New commemorative day: National Women and Girls HIV/AIDS Awareness

March 14, 2006

A striking leap in the number of HIV infections and cases of AIDS among girls and women prompted observance of March 10, 2006, as the first National Women and Girls HIV/AIDS Awareness Day. Anthony S. Fauci, MD, director of Health and Human Services's National Institute of Allergy and Infectious Diseases at the NIH, declared that the day, which will be observed annually, served to raise awareness of the increasing impact of HIV infection and AIDS on women and girls?in the US and worldwide.

A striking leap in the number of HIV infections and cases of AIDS among girls and women prompted observance of March 10, 2006, as the first National Women and Girls HIV/AIDS Awareness Day. Anthony S. Fauci, MD, director of Health and Human Services's National Institute of Allergy and Infectious Diseases at the NIH, declared that the day, which will be observed annually, served to raise awareness of the increasing impact of HIV infection and AIDS on women and girls—in the US and worldwide.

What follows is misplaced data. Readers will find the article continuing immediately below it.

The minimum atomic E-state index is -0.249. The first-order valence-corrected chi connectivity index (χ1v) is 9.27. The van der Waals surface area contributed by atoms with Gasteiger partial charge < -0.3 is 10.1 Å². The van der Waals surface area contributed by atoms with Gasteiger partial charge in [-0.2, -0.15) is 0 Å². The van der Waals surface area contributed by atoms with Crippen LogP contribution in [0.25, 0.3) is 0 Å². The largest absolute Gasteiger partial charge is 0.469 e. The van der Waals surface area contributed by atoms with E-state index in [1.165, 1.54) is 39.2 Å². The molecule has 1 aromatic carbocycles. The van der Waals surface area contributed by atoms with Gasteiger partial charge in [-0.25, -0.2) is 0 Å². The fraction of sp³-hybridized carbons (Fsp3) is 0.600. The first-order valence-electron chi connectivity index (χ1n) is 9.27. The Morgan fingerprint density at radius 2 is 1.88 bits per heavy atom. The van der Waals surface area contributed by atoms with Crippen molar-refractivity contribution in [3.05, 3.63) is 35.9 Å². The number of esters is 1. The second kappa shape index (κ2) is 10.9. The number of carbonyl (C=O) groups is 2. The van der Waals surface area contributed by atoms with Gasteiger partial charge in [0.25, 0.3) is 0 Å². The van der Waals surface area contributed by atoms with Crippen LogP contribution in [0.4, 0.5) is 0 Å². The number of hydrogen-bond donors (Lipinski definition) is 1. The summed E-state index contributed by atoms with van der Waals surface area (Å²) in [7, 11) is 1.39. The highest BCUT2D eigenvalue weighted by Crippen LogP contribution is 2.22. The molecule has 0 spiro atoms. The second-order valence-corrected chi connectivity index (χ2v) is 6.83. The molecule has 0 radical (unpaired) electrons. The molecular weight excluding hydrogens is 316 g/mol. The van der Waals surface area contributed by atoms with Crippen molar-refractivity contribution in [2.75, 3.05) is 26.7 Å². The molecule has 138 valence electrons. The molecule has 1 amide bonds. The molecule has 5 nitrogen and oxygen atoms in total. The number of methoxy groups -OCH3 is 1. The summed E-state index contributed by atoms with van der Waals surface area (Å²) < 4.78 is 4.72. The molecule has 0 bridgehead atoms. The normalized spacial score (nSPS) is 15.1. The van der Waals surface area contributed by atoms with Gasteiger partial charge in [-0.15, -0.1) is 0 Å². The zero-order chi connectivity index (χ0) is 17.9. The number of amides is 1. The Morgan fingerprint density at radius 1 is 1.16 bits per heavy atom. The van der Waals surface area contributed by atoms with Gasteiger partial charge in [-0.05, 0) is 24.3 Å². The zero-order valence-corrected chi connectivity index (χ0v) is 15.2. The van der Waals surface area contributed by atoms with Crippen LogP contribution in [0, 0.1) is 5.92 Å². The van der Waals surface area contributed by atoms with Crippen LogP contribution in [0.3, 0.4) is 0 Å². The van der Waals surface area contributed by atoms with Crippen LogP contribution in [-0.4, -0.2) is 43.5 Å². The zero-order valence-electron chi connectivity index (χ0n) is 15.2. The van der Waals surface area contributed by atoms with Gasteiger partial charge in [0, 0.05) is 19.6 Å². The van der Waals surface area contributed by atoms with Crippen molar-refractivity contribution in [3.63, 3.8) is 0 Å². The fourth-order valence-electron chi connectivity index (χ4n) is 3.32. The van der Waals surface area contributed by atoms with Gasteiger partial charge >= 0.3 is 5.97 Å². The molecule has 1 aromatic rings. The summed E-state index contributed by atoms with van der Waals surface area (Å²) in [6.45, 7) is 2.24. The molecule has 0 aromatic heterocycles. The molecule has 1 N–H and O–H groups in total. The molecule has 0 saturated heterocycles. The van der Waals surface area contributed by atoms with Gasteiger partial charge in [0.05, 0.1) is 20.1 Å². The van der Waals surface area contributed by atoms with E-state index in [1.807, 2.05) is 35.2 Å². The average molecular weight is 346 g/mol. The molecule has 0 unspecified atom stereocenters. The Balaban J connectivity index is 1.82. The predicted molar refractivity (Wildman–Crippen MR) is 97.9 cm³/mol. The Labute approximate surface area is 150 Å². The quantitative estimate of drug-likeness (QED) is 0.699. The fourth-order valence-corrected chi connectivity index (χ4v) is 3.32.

In 2004, 27% of all AIDS cases in the US occurred in women, compared with only 7% in 1985, according to the Centers for Disease Control and Prevention. Women of color, especially African-American women, account for the great majority of new cases among women. Younger women and girls are particularly vulnerable: Females accounted for 38% of all persons younger than 25 years who were given a diagnosis of HIV infection or AIDS between 2001 and 2004, compared with 27% of persons 25 years and older.

Dr. Fauci explained that National Women and Girls HIV/AIDS Awareness Day provides an opportunity to encourage women and girls to take personal responsibility for their health and well-being, and reaffirms the commitment of the general public and the medical and public health communities to focus more attention on education, prevention, and treatment efforts among women and girls.